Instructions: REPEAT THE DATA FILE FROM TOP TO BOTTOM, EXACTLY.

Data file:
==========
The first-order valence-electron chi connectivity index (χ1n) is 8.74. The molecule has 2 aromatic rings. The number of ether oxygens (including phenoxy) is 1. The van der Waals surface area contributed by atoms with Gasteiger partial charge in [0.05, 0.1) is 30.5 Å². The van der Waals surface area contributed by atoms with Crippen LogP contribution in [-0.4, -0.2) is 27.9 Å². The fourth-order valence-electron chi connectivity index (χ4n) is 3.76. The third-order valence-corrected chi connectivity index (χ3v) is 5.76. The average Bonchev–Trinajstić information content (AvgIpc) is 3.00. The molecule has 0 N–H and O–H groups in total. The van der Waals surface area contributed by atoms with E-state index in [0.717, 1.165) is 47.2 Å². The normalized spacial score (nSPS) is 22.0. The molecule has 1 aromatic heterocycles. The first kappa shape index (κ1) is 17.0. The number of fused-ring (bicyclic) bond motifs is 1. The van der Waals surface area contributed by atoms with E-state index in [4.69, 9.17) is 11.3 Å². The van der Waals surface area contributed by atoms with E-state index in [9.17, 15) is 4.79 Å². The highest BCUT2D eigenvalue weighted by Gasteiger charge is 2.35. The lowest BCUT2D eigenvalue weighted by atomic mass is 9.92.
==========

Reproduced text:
The first-order valence-electron chi connectivity index (χ1n) is 8.74. The molecule has 2 aromatic rings. The number of ether oxygens (including phenoxy) is 1. The van der Waals surface area contributed by atoms with Gasteiger partial charge in [0.05, 0.1) is 30.5 Å². The van der Waals surface area contributed by atoms with Crippen LogP contribution in [-0.4, -0.2) is 27.9 Å². The fourth-order valence-electron chi connectivity index (χ4n) is 3.76. The third-order valence-corrected chi connectivity index (χ3v) is 5.76. The average Bonchev–Trinajstić information content (AvgIpc) is 3.00. The molecule has 0 N–H and O–H groups in total. The van der Waals surface area contributed by atoms with E-state index in [0.717, 1.165) is 47.2 Å². The normalized spacial score (nSPS) is 22.0. The molecule has 1 aromatic heterocycles. The first kappa shape index (κ1) is 17.0. The number of fused-ring (bicyclic) bond motifs is 1. The van der Waals surface area contributed by atoms with E-state index in [4.69, 9.17) is 11.3 Å². The van der Waals surface area contributed by atoms with E-state index in [9.17, 15) is 4.79 Å². The highest BCUT2D eigenvalue weighted by Gasteiger charge is 2.35. The lowest BCUT2D eigenvalue weighted by atomic mass is 9.92.